Facebook bans Myanmar military from its platforms with immediate effect

Journalist Thar Lon Zaung Htet has been streaming the nationwide protests in Myanmar on Facebook Live.

SINGAPORE (REUTERS) - Facebook on Thursday (Feb 25) said it had banned the Myanmar military from using its Facebook and Instagram platforms with immediate effect, as pro-democracy demonstrators continued to stage rallies to protest the military seizing power.

"Events since the Feb 1 coup, including deadly violence, have precipitated a need for this ban," Facebook said in a blog post. "We believe the risks of allowing the Tatmadaw (Myanmar army) on Facebook and Instagram are too great."

The army seized power this month after alleging fraud in a Nov 8 election swept by Ms Aung San Suu Kyi's National League for Democracy (NLD), detaining her and much of the party leadership.

At least three protesters and one policeman have been killed in violence at rallies.

The US tech giant said it would also ban all "Tadmadaw-linked commercial entities" from advertising on its platforms.

It said the decision to ban the Myanmar army came due to "exceptionally severe human rights abuses and the clear risk of future military-initiated violence in Myanmar", as well as the army’s repeated history of violating Facebook’s rules, including since the coup.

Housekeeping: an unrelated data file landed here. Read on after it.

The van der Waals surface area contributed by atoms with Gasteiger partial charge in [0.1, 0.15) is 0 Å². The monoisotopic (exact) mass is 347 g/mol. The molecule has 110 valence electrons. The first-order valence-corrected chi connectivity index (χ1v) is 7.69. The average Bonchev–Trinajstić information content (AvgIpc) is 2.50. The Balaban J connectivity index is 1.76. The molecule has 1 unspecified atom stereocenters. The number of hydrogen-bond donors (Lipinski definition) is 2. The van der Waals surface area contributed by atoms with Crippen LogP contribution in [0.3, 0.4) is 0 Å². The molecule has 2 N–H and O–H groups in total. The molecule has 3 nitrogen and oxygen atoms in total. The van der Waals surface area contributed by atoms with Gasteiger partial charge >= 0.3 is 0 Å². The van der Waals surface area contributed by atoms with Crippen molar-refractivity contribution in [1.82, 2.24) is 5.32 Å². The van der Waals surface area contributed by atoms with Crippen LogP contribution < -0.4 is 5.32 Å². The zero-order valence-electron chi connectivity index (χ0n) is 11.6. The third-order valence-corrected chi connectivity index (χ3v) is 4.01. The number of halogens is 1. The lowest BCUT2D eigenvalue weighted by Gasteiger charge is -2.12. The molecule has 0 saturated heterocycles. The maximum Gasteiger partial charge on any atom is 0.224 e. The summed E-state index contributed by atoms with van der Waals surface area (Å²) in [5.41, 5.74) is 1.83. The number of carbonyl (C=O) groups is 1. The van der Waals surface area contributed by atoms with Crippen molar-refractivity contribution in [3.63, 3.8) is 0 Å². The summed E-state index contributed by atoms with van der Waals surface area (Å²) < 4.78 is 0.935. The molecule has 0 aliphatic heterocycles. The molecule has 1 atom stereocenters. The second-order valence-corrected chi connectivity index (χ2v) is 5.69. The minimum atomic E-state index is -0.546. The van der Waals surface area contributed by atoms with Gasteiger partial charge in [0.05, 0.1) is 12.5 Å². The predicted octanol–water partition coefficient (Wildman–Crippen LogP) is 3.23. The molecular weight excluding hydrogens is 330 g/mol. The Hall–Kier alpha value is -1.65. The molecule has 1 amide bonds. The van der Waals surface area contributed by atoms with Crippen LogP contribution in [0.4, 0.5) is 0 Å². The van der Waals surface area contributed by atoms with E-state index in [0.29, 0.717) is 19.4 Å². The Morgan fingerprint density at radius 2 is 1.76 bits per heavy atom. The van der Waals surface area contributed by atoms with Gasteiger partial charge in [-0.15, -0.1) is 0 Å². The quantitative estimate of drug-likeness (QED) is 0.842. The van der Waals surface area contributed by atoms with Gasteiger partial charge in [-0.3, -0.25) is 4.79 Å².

The military government could not immediately be reached for comment. 

Facebook is widely used in Myanmar and has been one of the ways the junta has communicated with people, despite an official move to ban the platform in the early days of the coup. 

Facebook in recent years has engaged with civil rights activists and democratic political parties in Myanmar and pushed back against the military after facing international criticism for failing to contain online hate campaigns. 

In 2018, it banned army chief Min Aung Hlaing – now the military ruler – and 19 other senior officers and organisations, and took down hundreds of pages and accounts run by military members for coordinated inauthentic behaviour. 

Ahead of last November elections, Facebook announced it had taken down a network of 70 fake accounts and pages operated by members of the military that had posted either positive content about the army or criticism of Ms Suu Kyi and her party. 

The platform said on Thursday there had been attempts to rebuild army-run networks it had previously removed.